In "The Scarlet Ibis," the older brother is filled with pride. He is the narrator known as Brother and is disappointed when Doodle is born:
Doodle is a disappointment to everyone, particularly to Brother, who had wanted a brother who could run, jump, and race with him.
is born with a physical and mental disability. The older brother is ashamed of his brother Doodle. The older brother is determined to teach Doodle to walk and run before Doodle begins school. As he narrates the story, the older brother shares his embarrassment because he has a handicapped brother. His pride keeps him from being proud of his brother Doodle.
While Brother is ashamed of Doodle, ironically, Doodle adores his older brother. He idolizes the Brother. Doodle wants to go everywhere his brother goes. Doodle wants to be just like his older brother. That is one reason Doodle tries so hard when the older brother is teaching him to walk and run. He is trying to please Brother. When the parents learn the Doodle can walk and run, they brag on the older brother who has taught Doodle such a feat. The older brother is embarrassed when his parents brag on him. Because of his pride, the older brother has taught Doodle to walk and run. As the parents embrace Brother with the delight of seeing Doodle walk, Brother begins to cry with nothing to say:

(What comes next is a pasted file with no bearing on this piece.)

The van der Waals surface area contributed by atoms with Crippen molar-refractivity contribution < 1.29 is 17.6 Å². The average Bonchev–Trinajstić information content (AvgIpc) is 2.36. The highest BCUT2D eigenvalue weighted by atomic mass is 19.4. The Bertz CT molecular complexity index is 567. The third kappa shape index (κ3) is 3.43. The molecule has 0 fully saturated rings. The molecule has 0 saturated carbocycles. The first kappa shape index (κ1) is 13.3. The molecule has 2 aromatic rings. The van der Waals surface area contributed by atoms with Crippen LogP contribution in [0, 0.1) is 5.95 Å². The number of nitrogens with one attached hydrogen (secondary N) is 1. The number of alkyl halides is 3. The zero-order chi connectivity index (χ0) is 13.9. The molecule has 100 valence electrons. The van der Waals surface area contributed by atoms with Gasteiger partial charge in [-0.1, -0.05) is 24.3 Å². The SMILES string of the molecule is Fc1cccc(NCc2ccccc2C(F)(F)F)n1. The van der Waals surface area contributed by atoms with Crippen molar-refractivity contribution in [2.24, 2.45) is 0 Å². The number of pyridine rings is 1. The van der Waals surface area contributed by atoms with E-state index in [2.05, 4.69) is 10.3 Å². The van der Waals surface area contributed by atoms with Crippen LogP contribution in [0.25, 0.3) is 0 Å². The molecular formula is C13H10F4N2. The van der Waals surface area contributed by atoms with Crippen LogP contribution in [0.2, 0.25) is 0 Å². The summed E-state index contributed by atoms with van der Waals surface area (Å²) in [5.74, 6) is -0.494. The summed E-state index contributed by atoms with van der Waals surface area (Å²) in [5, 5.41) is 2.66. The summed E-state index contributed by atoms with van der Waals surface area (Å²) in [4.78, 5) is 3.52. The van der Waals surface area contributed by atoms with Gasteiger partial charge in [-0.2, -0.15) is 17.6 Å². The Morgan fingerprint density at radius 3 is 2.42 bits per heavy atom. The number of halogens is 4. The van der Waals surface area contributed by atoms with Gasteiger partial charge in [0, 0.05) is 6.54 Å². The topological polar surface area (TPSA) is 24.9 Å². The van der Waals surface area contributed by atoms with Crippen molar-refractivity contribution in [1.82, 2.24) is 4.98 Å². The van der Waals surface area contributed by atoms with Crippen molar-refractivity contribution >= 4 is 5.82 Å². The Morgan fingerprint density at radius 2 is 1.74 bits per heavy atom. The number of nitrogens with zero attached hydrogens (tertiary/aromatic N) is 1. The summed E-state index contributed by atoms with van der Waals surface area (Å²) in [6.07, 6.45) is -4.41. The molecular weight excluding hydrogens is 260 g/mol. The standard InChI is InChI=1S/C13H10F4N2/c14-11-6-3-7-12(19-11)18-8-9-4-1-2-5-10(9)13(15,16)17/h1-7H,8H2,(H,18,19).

Brother cries with unspoken shame, in the knowledge that his real motive was not love, but pride.
No doubt, Brother has too much pride. He does what he does for Doodle out of obligation and pride. He spends many hours working with Doodle, only because he does not want the school children to make fun of him for having a brother like Doodle who is handicapped. Doodle learns to walk:
This initial success is not, however, enough for Brother, who is determined that Doodle will not shame him by being seen as different when he starts school.
Ultimately, Doodle dies of a heart attack in a thunder storm. Brother runs ahead of Doodle. Leaving him behind, Doodle over strained himself trying to keep up. Brother found out how much he loved Doodle as he laid his body over a fallen dead Doodle. Brother writes about his pride which caused him to leave Doodle behind to die:
"I did not know then that pride is a wonderful, terrible thing, a seed that bears two vines, life and death."